PNP comment: There too many wolves if they are attacking horses. Wolves must be managed for their own protection. And yes, management means limiting the number. — Editor Liz Bowen
Wolf’s attack on horses cut short
By Rob Ruth
Wallowa County Chieftain | Posted: Wednesday, June 6, 2012 2:42 pm
ZUMWALT PRAIRIE – One of rancher Casey Tippett’s cattle-working saddle horses continues on the job after catching a lucky break a couple of weeks ago.
According to Tippett, the horse was one of four that was attacked in a pasture early in the evening on May 24. Fortunately, another rancher in the area, Duane Voss, was driving by at the time of the attack, and the wolf broke it off and fled as Voss’s rig approached.
Voss quickly found someone in the local area who had Tippett’s phone number. Tippett, contacted at his Enterprise home, reached the scene in less than an hour. Not far behind him were Wallowa County Commissioner Susan Roberts and Marlyn Riggs, USDA Wildlife Services’ local investigator of predator-related incidents.
Riggs and Tippett inspected all four horses the wolf had chased, but only one – a tall Quarter Horse gelding – appeared to have undergone physical contact from the predator. There were welts running vertically down the animal’s right flank.
Tippett said Riggs determined that the marks were from a biting wolf. At Riggs’ bidding, Roberts and Tippett took turns feeling the welts while Riggs described the evidence.
The pasture’s conditions – high grass and hard-compacted dirt – weren’t very good for preserving or locating animal tracks, but Riggs managed to find one faint wolf print.
The finding in Riggs’ report was “confirmed” wolf attack. The Oregon Department of Fish and Wildlife, which conducted its own field investigation the following day, listed a far different finding, however: “other.”
ODFW’s written report of its investigation, posted at the agency’s website late last week, noted the eyewitness account of the wolf chasing horses (only “two horses,” according to the report, a point Tippett believes is in error), but, unlike Riggs, ODFW field investigator Vic Coggins found no wolf tracks “or other sign of wolves” at the scene. The agency’s radio-tracking data also showed no collared wolves in the area at the time of the attack.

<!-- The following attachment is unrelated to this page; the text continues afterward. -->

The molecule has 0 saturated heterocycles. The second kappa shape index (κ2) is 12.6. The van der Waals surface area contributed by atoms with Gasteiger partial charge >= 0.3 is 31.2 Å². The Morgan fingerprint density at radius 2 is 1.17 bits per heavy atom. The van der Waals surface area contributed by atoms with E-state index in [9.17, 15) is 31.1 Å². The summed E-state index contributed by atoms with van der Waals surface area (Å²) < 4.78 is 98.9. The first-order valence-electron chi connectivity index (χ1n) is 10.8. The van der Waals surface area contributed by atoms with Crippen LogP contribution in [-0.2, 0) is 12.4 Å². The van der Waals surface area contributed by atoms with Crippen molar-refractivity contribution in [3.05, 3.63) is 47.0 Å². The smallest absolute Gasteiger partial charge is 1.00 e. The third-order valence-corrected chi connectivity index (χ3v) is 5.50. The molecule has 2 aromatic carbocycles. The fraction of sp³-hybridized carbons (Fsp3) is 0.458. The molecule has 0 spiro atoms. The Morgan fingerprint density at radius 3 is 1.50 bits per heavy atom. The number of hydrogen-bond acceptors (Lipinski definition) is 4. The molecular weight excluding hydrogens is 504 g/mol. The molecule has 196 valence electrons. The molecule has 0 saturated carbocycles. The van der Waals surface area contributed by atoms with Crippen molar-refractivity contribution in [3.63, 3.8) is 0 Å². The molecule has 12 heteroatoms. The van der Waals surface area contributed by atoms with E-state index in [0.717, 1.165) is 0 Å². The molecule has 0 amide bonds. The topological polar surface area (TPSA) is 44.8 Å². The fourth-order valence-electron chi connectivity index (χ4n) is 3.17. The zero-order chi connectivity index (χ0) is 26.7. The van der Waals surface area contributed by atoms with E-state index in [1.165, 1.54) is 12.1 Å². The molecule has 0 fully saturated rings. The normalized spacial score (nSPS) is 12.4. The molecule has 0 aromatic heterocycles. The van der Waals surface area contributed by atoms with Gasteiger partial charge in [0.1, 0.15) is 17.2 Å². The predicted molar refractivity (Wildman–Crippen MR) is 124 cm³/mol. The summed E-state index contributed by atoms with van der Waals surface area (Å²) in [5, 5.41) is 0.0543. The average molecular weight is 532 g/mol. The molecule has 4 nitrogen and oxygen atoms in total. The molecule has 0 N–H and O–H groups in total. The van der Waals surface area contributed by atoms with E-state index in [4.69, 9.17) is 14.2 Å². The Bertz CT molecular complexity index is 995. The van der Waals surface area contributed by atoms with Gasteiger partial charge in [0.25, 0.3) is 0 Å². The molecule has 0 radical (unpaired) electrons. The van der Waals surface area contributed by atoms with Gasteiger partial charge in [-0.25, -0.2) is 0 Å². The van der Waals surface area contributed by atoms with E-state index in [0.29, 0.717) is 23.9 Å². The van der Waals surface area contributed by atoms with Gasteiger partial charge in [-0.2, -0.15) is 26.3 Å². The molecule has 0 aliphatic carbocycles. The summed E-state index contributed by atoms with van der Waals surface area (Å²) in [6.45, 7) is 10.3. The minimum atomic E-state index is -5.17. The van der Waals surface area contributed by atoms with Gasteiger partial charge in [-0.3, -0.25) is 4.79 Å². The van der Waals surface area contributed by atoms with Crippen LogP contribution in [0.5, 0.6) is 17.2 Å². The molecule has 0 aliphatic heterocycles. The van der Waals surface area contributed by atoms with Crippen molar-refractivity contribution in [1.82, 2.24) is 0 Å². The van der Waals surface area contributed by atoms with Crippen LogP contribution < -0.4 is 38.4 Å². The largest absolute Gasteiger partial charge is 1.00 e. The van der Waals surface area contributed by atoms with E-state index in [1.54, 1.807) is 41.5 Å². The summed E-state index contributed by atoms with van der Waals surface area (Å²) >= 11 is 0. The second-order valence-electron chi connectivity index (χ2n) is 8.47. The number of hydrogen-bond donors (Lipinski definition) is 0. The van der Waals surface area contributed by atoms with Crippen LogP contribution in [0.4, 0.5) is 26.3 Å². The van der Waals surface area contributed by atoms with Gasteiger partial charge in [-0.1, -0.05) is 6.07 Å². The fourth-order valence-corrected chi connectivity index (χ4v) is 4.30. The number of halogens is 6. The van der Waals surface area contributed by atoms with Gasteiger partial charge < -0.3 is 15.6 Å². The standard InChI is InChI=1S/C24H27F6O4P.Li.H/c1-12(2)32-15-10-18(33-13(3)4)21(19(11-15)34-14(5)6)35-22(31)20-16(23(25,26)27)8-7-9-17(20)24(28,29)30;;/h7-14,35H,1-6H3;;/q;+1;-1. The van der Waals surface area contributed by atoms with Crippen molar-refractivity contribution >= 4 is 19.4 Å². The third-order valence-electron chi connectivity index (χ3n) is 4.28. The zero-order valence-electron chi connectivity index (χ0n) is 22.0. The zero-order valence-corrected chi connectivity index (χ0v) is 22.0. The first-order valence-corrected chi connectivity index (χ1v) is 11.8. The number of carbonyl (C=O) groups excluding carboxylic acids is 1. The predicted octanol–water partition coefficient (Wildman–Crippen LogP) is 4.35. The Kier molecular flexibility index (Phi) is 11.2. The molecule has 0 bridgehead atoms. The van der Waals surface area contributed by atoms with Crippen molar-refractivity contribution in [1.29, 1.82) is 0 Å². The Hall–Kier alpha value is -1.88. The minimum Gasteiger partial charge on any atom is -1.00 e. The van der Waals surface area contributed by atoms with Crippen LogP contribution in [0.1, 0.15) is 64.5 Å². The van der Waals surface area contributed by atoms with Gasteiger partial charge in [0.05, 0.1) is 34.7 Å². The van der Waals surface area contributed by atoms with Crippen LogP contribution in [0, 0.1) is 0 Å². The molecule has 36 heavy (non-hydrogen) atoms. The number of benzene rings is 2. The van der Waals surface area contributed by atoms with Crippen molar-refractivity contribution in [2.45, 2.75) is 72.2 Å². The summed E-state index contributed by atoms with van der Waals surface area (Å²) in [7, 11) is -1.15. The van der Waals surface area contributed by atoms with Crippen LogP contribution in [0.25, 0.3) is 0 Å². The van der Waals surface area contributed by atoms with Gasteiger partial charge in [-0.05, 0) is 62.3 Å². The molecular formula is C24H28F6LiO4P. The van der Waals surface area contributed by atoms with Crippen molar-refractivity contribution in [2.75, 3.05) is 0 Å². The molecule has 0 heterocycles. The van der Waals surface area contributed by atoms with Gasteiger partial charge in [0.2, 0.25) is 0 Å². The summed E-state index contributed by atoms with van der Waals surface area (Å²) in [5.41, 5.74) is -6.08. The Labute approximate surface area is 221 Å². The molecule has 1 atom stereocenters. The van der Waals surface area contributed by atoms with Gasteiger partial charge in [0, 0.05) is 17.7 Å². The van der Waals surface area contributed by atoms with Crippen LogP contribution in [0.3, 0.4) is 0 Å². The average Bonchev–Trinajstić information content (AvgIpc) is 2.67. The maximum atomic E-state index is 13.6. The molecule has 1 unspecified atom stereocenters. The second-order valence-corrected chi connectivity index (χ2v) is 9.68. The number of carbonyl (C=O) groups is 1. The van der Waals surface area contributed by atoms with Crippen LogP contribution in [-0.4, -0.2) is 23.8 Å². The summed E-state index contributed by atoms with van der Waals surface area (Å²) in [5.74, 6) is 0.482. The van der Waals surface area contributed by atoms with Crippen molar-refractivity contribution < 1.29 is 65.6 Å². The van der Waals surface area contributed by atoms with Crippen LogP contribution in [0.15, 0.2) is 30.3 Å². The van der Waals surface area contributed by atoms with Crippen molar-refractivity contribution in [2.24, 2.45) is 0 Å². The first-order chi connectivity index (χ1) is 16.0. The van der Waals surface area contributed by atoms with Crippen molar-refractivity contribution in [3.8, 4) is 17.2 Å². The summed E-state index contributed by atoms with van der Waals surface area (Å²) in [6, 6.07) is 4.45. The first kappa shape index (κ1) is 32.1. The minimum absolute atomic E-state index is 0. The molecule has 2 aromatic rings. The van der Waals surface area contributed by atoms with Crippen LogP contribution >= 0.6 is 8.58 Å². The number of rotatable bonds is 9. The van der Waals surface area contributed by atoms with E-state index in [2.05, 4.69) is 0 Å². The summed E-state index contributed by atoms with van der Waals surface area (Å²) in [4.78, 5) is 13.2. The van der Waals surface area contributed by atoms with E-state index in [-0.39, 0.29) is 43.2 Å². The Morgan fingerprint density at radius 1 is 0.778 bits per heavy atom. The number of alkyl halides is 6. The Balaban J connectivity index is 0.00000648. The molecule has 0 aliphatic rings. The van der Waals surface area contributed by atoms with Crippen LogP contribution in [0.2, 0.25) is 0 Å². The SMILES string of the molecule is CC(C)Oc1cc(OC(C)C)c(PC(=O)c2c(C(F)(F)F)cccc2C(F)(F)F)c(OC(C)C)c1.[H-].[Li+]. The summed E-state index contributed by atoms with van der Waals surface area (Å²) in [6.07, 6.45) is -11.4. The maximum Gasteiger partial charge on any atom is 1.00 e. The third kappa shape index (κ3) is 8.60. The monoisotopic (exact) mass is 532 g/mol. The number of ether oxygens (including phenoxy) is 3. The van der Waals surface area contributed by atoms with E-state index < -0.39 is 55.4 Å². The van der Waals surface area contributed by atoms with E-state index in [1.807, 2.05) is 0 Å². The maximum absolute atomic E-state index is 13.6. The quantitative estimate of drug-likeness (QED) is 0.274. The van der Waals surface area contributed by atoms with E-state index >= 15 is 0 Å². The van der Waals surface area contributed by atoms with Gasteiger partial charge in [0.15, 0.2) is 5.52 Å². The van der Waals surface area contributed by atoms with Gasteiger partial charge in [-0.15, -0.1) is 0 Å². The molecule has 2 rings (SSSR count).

Perhaps most pivotal to ODFW’s determination, the horse didn’t seem to be hurt. It was, in fact, saddled for working with cattle on May 25. “The horse showed a minor scrape on its right hip, but no serious injury. The scrape appeared to be superficial only and had no broken skin and there was no evidence of swelling or fluid under the scrape. The cause of the minor scrape is unknown,” the report states.
Tippett says the horse’s welts had gone down by the time ODFW investigated.
Bruce Eddy, ODFW’s Northeast Region manager, says the finding of “other” doesn’t mean the agency disbelieves the eyewitness account of the wolf chasing the horses. He says connecting that activity to the horse’s small injury, though, is a steep climb. “If you want to connect those dots based on the evidence we have before us, you can’t,” he said.
And though USDA Wildlife Services and ODFW use the same four categories for their depredation findings – “confirmed,” “probable,” “possible/unknown,” and “other” – “we’re operating under a different set of rules of engagement,” Eddy says. Most significantly, a finding of “confirmed” by ODFW could set the stage for lethal control measures, “and that carries some weight,” Eddy says.
Currently, wolf advocacy groups have ODFW’s practice of lethal control tied up in court.